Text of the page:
Even so, the tone prevalent in most forms of communication from one side of the Atlantic to the other with regards to the conflict - be it establishment media, politics or the expressed opinions of mainstream intellectuals – does not at all seem to reflect the profoundly problematic aspects which the conflict entails for the great, industrialised democracies. On the contrary, the information, as well as the positions, of major Western institutions, both national and trans-national, have been characterised for months by an almost uninterrupted, bellicose, stentorian rhetoric, from the oversimplified reduction of an age-old dispute between opposing nationalisms, the creation of such abstract categorisations as “aggressor/victim”, the call to a sort of “Holy War” in defence of the Ukraine (described in an oversimplified fashion as absolute victim, taken for granted by the liberal/democrat West), to the criminalisation without appeal of Putin, described as a bloodthirsty, genocidal totalitarian dictator.
A rigid and dogmatic narrative exalting the use of force, which contrasts stridently - -especially in Europe – with decades of pacifist rhetoric with regards to international crises. And in the din of the shrill screeching, even those authoritative voices disposed towards dialogue are drowned out by intransigent posturing of the likes of Ursula von der Leyen, the NATO general secretary Jens Stoltenberg, the German Foreign Minister Annalena Baerbock.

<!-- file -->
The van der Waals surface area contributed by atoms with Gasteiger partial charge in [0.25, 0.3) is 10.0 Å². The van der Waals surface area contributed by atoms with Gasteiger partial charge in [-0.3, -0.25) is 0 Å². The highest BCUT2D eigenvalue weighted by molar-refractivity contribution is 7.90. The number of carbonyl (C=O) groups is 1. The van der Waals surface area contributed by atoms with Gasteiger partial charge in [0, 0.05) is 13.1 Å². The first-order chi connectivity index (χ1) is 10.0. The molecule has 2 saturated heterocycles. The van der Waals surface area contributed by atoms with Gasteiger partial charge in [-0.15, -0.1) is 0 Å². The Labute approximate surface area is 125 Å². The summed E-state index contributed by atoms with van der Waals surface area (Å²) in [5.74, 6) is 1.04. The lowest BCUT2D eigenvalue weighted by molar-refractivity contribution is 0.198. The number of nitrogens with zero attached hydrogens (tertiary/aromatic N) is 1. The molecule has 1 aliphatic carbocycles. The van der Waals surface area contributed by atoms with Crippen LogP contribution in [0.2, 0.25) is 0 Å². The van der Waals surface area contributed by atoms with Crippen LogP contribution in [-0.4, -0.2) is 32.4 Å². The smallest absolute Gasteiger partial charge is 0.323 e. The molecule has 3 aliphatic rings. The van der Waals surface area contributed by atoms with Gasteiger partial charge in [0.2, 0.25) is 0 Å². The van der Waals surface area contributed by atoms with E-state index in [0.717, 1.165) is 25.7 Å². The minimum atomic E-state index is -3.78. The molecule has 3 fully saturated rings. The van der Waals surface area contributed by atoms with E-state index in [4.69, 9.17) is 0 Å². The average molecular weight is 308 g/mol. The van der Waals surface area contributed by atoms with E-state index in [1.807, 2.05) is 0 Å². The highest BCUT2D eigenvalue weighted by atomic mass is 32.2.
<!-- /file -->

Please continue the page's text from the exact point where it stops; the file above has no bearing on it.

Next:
As long as this rhetoric continues to represent the official approach of the Western front, every potential attempt towards negotiation, even if it were to manage to gain a foothold, would be destined to result only in temporary agreements, and a condition of latent war would remain stable in the central-oriental area of the Old Continent, making it a chronic condition, and worsening its economic crisis.
The dominion of this aggressive war-mongering – of which we have not seen the likes since the epoch of the Great War – is so self-mutilating from a political and economic perspective that it cannot be explained exclusively by the short-term foreign policies championed by Biden and Johnson.
Also, because European governments – with some exceptions - are submitting passively to their threatening tones, regardless of the fact that historically, the selfsame institutions, presented with a crisis of equal gravity, vocally opposed George W. Bush’s war on terror, not hesitating to distance themselves decisively from Washington.
The only manner to give adequate account to the enormous impact of the Atlantic camp’s present offensive mobilisation, is to place it in a line of continuity with the other two rhetorical hegemonies which have asserted themselves in the Western World over the course of previous years: that of the “Greticist”, apocalyptic, environmental hegemony, and that other of the “emergency/catastrophist” health “pandemic”.
The three ideological propagandas dominant in the Western world over previous years, regardless of their differences, share a common push towards a coercive redisciplining of liberal democratic societies around ‘emergency’ powers, rendering the questioning of their use unacceptable- even treacherous, and the prefiguration of a stagnation or ‘piloted’ decline in population of those societies, dictated by such mobilisations as being for a superior good. All three reflect- in different manners – the powerful push of the economic establishment (including Big Tech) and the financial establishment (gargantuan investment funds), seconded in large part by the elite of the political establishment, in favour of a rescaling of the market and of consumption, from the physical dimension to the “immaterial” dimension, and of a governable impoverishment by means of digital surveillance regimes, analogous to those in use in China, the Great Antagonist.
In final analysis, it is above all in this direction that the mobilisation in favour of a “Holy War” against Putin seems to be leading us.